The New Museum presents "Live Forever: Elizabeth Peyton," Oct. 8, 2008-Jan. 11, 2009, a survey of over 100 works by the contemporary romantic realist. Organized by New Museum senior curator Laura Hoptman, the show subsequently appears at the Walker Art Center in Minneapolis, the Whitechapel Art Museum in London and the Bonnefantenmuseum in Maastricht. The exhibition is sponsored by Banana Republic.

Gallery openings have long been their own type of theater, and now performance artist David Levine is making a point of it. On June 27, 2008, for the final show of the season at the lively Curators Without Borders gallery on Berlin’s celebrated Brunnenstrasse [see "Fountain of Youth," Jan. 11, 2007], Levine is presenting a gallery opening as a theatrical performance. Titled "Closing Opening," the show features art made by actors "in character" as artists, selected and installed by an actor "in character" as a curator -- Levine is a fan of "method acting" -- while the opening is attended by more than a dozen actors playing gallery-goers. Otherwise, the gallery is sealed, and members of the real audience watch from outside. For more info, see

Esthetic entrepreneur Malcolm McLaren, who founded the Sex Pistols in the 1970s and now serves as a director of Phillips, de Pury & Co., has teamed up with Creative Time to show his subtly provocative girlie video Shallow, a series of 21 "musical paintings" that set images of women from 1970s erotica to contemporary music, on the giant outdoor MTV video screen in Times Square, June 25-Aug. 14, 2008. For a detailed schedule and directions, see

Philippe Vergne, chief curator at the Walker Art Center and co-curator of the 2006 Whitney Biennial, has been named new director of the Dia Art Foundation, effective Sept. 15, 2008. A curator of considerable accomplishment, Vergne must master a director’s tasks at Dia, which include finding a New York exhibition space and the money to pay for it. The last curator to take on that job, Jeffrey Weiss, resigned after only nine months on the job. Stay tuned.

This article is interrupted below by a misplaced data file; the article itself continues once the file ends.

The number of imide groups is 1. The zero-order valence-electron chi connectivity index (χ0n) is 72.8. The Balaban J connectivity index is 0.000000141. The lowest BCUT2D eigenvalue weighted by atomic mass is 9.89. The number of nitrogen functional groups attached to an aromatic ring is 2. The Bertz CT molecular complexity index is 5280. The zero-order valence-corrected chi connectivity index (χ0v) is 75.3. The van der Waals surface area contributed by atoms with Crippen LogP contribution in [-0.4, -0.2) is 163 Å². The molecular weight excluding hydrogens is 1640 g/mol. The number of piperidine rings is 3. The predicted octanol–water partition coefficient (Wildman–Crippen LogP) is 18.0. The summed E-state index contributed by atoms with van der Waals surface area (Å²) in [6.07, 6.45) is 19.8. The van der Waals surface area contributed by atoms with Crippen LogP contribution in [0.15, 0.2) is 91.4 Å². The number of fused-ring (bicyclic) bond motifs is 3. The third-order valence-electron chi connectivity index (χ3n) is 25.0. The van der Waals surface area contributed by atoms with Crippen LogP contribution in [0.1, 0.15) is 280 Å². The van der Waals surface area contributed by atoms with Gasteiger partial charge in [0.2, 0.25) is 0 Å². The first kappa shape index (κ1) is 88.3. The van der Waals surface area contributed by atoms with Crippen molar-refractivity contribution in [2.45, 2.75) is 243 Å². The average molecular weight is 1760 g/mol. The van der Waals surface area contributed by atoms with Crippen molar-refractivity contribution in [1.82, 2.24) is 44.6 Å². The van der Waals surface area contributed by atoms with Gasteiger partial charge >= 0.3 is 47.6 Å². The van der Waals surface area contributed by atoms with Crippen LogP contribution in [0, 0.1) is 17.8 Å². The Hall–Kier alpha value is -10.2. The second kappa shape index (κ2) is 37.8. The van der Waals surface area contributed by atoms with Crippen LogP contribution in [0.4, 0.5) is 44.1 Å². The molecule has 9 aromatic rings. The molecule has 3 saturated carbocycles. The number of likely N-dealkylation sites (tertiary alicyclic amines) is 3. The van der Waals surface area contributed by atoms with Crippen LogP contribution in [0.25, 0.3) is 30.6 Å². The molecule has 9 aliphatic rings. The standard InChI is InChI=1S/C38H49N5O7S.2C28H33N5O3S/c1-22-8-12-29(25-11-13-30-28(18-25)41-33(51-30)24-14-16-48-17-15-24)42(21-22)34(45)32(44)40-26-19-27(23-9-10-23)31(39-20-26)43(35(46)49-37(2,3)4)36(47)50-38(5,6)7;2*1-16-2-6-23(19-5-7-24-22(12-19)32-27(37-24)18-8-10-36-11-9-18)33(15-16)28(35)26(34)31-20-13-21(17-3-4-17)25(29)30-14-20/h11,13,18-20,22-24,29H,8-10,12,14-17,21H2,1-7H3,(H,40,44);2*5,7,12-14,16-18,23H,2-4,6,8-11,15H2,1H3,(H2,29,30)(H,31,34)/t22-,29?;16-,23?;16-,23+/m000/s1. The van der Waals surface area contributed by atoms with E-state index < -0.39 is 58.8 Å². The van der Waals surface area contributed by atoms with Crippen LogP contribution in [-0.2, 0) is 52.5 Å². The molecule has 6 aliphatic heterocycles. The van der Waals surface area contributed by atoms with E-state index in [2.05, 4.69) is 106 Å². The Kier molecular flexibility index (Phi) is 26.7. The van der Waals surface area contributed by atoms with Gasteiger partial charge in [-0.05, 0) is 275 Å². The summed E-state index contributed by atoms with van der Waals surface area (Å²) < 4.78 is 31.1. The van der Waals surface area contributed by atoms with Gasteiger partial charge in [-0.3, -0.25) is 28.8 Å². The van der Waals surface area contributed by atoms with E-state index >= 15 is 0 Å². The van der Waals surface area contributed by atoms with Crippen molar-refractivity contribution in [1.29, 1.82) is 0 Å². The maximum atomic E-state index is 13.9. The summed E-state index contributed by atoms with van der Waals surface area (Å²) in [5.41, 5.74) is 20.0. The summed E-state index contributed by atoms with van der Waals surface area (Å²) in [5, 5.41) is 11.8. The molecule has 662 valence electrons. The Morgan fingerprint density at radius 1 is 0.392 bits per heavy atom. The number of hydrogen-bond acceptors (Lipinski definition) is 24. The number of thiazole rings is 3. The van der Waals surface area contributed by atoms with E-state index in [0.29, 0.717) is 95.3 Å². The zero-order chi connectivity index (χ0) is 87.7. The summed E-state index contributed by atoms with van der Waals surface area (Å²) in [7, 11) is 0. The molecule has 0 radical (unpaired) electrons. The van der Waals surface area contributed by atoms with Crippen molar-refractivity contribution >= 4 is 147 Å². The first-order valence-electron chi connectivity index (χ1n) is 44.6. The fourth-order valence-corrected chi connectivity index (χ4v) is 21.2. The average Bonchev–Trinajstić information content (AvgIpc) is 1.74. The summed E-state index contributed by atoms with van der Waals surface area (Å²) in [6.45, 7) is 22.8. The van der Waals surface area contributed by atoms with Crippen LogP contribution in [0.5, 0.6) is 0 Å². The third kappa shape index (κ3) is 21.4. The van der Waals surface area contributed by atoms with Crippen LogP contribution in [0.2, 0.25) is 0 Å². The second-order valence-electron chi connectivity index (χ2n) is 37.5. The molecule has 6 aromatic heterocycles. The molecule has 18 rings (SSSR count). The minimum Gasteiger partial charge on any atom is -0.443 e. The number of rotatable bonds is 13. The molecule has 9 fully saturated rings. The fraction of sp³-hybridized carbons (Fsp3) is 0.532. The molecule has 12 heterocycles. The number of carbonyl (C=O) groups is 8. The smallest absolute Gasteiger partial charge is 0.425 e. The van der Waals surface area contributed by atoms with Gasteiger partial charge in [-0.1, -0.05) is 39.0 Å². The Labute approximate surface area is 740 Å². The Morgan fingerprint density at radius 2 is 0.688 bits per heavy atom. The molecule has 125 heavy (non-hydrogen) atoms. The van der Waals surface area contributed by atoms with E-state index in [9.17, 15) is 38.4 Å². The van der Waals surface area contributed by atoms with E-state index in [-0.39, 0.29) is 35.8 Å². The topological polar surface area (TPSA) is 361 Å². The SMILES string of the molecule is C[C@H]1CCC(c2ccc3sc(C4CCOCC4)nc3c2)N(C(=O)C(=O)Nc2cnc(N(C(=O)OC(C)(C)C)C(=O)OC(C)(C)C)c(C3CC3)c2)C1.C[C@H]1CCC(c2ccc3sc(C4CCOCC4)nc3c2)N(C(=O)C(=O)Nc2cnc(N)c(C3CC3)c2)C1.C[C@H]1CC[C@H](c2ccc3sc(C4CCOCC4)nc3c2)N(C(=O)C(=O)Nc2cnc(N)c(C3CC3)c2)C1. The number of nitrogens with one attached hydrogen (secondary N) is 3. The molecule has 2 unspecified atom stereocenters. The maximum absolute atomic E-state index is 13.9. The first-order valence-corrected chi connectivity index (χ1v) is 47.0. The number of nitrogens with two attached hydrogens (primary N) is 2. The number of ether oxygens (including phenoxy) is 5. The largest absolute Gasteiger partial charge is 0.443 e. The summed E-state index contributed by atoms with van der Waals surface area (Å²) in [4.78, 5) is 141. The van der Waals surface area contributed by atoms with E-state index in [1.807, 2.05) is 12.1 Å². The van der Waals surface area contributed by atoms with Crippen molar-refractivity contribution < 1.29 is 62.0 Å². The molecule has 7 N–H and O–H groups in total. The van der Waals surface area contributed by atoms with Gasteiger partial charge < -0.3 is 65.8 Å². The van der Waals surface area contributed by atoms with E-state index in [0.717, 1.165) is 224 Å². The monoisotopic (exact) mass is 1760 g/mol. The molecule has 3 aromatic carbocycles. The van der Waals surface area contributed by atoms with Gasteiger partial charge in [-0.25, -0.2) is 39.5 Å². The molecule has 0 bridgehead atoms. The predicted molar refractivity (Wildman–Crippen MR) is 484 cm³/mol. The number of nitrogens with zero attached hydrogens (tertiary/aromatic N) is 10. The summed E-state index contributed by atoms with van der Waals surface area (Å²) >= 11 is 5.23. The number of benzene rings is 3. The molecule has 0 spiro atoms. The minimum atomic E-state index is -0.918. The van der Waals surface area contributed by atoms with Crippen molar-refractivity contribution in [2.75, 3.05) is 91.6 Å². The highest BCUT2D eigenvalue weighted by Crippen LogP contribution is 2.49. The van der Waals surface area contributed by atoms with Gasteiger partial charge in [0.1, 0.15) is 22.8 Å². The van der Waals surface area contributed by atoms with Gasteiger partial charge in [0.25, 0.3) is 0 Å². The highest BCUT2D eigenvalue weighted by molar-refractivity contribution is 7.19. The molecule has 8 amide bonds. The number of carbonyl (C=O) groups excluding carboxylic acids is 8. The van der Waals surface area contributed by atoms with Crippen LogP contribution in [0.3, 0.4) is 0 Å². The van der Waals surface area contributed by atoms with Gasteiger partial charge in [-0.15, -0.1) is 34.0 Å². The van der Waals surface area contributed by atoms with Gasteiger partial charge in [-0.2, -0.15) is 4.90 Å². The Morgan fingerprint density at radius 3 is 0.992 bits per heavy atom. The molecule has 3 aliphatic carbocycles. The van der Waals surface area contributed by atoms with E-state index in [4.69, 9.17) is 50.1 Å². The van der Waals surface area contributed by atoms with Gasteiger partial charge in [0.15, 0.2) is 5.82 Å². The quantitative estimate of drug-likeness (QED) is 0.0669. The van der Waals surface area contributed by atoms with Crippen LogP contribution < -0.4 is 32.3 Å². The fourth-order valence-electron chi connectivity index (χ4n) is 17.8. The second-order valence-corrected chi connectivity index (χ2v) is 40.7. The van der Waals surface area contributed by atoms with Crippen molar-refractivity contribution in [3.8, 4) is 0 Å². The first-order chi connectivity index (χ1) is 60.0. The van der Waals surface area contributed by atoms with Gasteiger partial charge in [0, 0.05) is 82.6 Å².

The New York Civil Liberties Union is holding a benefit art auction on June 25, 2008 -- tomorrow -- designed to raise funds to help the NYCLU  "continue to defend and promote the fundamental principles embodied in the Bill of Rights, the U.S. Constitution and the New York Constitution." Titled "Just Art ’08" and organized by NYCLU Young Professionals, the event takes place at the powerHouse Arena at 37 Main Street in DUMBO, Brooklyn, at 8 pm. The artwork up for auction is inspired by NYCLU case studies, and comes from Nick Atlas, Mary Button, Christine Goncharuk, Phillip Kim, Marlon Krieger, Jared Rodriguez and Emanuele Simonelli. In addition to the art, the evening includes appetizers, open bar and a DJ set by Au Revoir Simone. Tickets are $40 in advance, $50 at the door. More info at

Karol Lawson has been appointed interim director of the Sweet Briar College Art Gallery, in Sweet Briar, Va. Lawson formerly headed the Maier Museum of Art at Randolph College in nearby Lynchburg, where she resigned last year in protest when the college moved to sell off top works in its collection in the current overheated art market [see Artnet News, Oct. 11, 2007]. Her one-year appointment begins July 15.

The Indianapolis Museum of Art has announced a series of promotions, and one new hire. Joanne Cubbs, formerly curator of folk art at the High Museum in Atlanta, has been named adjunct curator of American art at the IMA. Ronda Kasl has been promoted from assistant curator to senior curator of painting and sculpture before 1800, while Lisa Freiman advances to senior curator of contemporary art, from associate curator.